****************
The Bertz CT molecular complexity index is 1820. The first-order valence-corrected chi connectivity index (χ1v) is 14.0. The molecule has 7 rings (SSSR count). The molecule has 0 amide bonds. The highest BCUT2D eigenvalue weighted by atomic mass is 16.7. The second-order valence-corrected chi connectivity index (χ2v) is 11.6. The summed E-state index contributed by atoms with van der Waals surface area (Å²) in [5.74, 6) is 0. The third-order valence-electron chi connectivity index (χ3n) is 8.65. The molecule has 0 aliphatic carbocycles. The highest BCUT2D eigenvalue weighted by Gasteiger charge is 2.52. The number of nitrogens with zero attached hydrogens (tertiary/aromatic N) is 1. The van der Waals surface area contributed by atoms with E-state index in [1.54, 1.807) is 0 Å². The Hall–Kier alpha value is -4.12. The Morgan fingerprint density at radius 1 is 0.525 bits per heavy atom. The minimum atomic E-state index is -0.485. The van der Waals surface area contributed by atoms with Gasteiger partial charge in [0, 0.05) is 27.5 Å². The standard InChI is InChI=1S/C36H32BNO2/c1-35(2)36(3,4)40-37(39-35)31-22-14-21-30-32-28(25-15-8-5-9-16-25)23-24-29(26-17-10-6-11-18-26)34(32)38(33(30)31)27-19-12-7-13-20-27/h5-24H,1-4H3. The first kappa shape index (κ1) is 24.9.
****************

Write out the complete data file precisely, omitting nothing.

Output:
The Bertz CT molecular complexity index is 1820. The first-order valence-corrected chi connectivity index (χ1v) is 14.0. The molecule has 7 rings (SSSR count). The molecule has 0 amide bonds. The highest BCUT2D eigenvalue weighted by atomic mass is 16.7. The second-order valence-corrected chi connectivity index (χ2v) is 11.6. The summed E-state index contributed by atoms with van der Waals surface area (Å²) in [5.74, 6) is 0. The third-order valence-electron chi connectivity index (χ3n) is 8.65. The molecule has 0 aliphatic carbocycles. The highest BCUT2D eigenvalue weighted by Gasteiger charge is 2.52. The number of nitrogens with zero attached hydrogens (tertiary/aromatic N) is 1. The van der Waals surface area contributed by atoms with E-state index in [1.54, 1.807) is 0 Å². The Hall–Kier alpha value is -4.12. The Morgan fingerprint density at radius 1 is 0.525 bits per heavy atom. The minimum atomic E-state index is -0.485. The van der Waals surface area contributed by atoms with Gasteiger partial charge in [0, 0.05) is 27.5 Å². The standard InChI is InChI=1S/C36H32BNO2/c1-35(2)36(3,4)40-37(39-35)31-22-14-21-30-32-28(25-15-8-5-9-16-25)23-24-29(26-17-10-6-11-18-26)34(32)38(33(30)31)27-19-12-7-13-20-27/h5-24H,1-4H3. The first kappa shape index (κ1) is 24.9.